The Government’s response to BNG consultation published alongside BNG Guidance

Legislation Update
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Ahead of the upcoming Biodiversity Net Gain (‘BNG’) obligations, whereby from November 2023 applicable development must include a mandatory 10% net increase in biodiversity, Defra has now (February 2023) issued new guidance containing a number of important headlines for both developers and Local Authorities. The Government has simultaneously published their response to the BNG regulations and implementation consultation that ran last year. We have summarised the key points below:

Small Sites given grace period until April 2024

Of most significance, in an attempt to lessen initial burdens placed on Local Planning Authorities (LPAs), it has been confirmed that there will be a transition period for BNG mandatory requirements for ‘Small Sites’, which will now be enforceable five months later than originally intended, with this obligation now commencing from April 2024. Small Sites are defined as:

– For residential: Proposals in which the number of dwellings is between 1-9 on a site less than one hectare (1ha), or when the number of dwellings is not yet known, on a site area of less than 0.5ha;

– For non-residential: Where the floorspace to be created is less than 1,000 square metres, or where the site area is less than 1ha.

This phased introduction is a positive compromise for LPAs, many of whom remain challenged for resources, and can also be considered a welcome adjustment for developers, who are still awaiting final instructions from further guidance and secondary legislation. This phased introduction therefore provides developers with an opportunity to learn from the experience of larger developments and to apply best practice. It is understood that further guidance will be issued in the coming months in this respect.

Exemptions to the legislation

In terms of exemptions, development schemes that impact a small habitat (25sqm, or 5m for linear features such as hedgerows), along with householder applications and biodiversity gain sites (such as habitat land banks) will not be subject to BNG legislation. The update further confirms that small-scale self-build homes and custom house building will also be exempt. It has been clarified however that proposals within statutory designated sites for nature conservation will not be exempt.

Nationally Significant Infrastructure Projects (NSIPs)

It has been confirmed that BNG requirements for NSIPs will still come into force two years later in November 2025, to provide significant time for developers to prepare. Nevertheless, developers are encouraged to adopt BNG earlier on a voluntary basis where possible.

Biodiversity gain plan template

When the legislation comes into play in November, a new document will be required alongside applicable planning submissions called a BNG Statement, which must detail biodiversity gain in relation to proposed development. As we’ve discussed in previous BNG updates, the final Decision Notice will then include a standard pre-commencement BNG condition which will require submission of a biodiversity gain plan via a discharge of condition application to be approved prior to the commencement of development. The final biodiversity gain plan template is still outstanding. It is also understood that additional biodiversity gain information will be required for phased development to confirm how biodiversity gain will be achieved across the whole site across each phase.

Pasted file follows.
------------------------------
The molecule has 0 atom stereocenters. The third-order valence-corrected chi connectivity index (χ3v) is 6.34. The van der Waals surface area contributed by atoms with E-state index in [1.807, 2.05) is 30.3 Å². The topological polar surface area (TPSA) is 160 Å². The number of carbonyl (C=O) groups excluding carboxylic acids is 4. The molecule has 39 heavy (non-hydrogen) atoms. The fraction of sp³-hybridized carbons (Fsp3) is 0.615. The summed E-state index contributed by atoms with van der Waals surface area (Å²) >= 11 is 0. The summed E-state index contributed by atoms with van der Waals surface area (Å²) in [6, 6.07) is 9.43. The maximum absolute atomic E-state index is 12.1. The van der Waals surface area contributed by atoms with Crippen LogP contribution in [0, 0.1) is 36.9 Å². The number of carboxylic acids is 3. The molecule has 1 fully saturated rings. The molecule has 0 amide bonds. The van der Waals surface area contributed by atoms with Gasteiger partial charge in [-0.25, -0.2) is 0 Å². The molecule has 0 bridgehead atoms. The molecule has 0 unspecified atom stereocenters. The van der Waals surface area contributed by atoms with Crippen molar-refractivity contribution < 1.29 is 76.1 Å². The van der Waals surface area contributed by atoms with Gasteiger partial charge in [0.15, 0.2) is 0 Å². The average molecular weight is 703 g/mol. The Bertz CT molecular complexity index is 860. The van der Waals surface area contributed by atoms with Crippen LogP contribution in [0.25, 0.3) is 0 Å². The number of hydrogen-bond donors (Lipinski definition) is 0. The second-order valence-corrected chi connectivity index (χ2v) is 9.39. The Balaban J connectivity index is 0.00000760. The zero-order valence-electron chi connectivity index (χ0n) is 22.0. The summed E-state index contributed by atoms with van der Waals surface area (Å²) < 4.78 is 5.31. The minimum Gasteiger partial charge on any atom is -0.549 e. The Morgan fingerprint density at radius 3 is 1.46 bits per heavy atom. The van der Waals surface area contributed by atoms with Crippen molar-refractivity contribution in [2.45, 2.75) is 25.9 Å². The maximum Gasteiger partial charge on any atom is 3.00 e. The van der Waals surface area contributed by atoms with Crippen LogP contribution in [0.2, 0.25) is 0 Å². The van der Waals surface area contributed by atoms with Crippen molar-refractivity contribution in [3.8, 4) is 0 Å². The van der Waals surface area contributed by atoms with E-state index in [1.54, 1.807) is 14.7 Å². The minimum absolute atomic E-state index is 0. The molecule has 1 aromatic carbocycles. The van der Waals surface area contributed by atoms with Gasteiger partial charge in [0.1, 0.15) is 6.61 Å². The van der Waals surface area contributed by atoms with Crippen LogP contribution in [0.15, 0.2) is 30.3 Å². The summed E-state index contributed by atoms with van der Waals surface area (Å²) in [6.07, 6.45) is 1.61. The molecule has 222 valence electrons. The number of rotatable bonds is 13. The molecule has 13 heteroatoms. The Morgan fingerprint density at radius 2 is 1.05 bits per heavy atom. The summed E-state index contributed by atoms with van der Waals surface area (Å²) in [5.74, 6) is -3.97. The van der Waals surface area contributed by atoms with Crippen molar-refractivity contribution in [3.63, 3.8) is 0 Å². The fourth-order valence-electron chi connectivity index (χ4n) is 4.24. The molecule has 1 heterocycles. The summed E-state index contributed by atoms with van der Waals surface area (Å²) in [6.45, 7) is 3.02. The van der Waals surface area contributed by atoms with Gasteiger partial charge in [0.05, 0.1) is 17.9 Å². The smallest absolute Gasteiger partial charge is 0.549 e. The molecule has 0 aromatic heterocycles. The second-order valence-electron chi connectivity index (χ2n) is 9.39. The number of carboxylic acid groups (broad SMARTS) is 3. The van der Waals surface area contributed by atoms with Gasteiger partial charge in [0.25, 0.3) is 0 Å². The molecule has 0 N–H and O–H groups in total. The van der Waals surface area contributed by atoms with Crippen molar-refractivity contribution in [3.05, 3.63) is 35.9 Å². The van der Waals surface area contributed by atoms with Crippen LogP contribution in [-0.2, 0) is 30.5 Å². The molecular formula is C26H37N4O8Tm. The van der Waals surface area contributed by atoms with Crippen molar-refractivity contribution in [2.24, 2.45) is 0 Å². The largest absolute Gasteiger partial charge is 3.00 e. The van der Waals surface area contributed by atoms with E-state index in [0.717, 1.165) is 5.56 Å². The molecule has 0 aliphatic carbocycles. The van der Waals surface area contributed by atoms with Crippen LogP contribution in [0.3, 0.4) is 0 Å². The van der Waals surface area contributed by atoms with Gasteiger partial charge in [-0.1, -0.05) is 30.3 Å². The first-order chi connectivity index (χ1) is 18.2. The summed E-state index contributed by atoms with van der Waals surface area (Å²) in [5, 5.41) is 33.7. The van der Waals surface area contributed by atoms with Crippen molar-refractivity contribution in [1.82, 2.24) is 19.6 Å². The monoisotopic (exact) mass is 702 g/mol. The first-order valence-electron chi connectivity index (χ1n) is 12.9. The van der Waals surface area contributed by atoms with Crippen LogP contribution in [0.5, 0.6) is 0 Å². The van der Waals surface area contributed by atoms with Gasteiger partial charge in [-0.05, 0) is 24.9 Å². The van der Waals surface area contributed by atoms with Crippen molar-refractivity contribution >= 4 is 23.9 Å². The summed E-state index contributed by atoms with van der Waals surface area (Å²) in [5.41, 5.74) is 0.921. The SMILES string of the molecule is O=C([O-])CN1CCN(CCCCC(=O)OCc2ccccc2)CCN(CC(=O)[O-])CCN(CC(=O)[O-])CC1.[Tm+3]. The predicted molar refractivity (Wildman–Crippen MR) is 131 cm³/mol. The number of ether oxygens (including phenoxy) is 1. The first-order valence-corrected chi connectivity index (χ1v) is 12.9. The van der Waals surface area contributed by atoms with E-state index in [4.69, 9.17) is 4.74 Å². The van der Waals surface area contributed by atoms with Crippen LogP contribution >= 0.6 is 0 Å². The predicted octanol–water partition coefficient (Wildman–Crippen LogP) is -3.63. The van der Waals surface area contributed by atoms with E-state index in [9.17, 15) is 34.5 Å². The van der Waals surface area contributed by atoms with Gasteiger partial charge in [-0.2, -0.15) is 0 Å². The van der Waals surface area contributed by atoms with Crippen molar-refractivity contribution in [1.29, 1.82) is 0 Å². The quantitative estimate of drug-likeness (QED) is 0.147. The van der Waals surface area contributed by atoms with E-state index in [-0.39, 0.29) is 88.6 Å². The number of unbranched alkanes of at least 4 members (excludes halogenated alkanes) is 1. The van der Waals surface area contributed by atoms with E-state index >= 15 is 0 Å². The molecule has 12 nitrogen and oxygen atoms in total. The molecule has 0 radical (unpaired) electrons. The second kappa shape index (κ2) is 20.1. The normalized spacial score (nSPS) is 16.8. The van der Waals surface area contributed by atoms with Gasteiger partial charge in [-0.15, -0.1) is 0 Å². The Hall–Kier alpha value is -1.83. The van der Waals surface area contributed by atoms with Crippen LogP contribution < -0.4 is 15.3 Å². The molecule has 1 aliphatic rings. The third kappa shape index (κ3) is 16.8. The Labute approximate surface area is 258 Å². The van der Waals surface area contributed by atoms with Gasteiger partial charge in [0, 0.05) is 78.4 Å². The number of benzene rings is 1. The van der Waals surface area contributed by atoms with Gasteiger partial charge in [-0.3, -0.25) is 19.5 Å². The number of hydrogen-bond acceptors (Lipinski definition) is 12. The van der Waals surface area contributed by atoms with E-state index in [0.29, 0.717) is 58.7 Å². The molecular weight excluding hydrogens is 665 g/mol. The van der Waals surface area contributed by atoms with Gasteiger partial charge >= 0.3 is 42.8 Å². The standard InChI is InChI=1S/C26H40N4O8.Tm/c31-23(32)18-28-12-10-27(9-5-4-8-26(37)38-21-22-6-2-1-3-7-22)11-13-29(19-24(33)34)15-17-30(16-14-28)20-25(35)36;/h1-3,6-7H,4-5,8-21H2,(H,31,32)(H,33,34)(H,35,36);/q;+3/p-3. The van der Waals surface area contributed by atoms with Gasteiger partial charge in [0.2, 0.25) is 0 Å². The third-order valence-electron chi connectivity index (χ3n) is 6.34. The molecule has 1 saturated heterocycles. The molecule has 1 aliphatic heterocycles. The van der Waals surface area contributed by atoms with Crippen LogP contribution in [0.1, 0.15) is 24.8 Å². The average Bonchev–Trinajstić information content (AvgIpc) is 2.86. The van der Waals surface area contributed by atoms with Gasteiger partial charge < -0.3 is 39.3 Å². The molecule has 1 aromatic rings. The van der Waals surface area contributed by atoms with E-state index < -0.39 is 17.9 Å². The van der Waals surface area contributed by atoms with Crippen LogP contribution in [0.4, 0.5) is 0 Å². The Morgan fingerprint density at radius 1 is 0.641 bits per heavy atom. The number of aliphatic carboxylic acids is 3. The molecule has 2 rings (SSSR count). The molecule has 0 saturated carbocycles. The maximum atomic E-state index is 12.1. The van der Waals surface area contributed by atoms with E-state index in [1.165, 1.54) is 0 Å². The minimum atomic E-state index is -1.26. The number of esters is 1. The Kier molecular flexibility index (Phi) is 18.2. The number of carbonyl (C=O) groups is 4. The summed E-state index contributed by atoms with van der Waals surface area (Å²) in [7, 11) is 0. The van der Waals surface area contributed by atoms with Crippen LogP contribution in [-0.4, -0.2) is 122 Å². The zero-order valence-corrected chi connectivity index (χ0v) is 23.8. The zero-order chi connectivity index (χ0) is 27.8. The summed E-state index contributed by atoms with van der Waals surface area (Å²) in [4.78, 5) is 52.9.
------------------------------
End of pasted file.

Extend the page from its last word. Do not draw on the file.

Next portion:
Securing sites for more than 30 years

Under the proposed legislation, it is intended that biodiversity gain sites are secured for a minimum period of 30 years. In terms of next steps following the end of requisite 30-year period for the biodiversity gain site, a landowner would then be likely to be able to consider other available incentives to maintain or further enhance the site. The Government will consider how to incentivise retention of biodiversity gains once legal agreements expire.

Biodiversity units

As previously proposed in the Government consultation, any landowner or manager will be able to create or enhance habitat for the purpose of selling biodiversity units, subject to caveats including demonstrating no significant adverse impacts on priority habitats. Developers will be able to purchase biodiversity units anywhere in England, albeit the use of the units must be appropriate to the development proposal and the distance between the development and the off-site habitat must be robustly addressed in the biodiversity metric. Developers will be also able to sell excess biodiversity units as off-site gains for other development, however this excess gain must be registered.

The new guidance also identifies that a centralised trading platform for biodiversity units will not be created and that the price of units will be determined through negotiations between the buyer and seller, with price likely to vary across habitat type and location.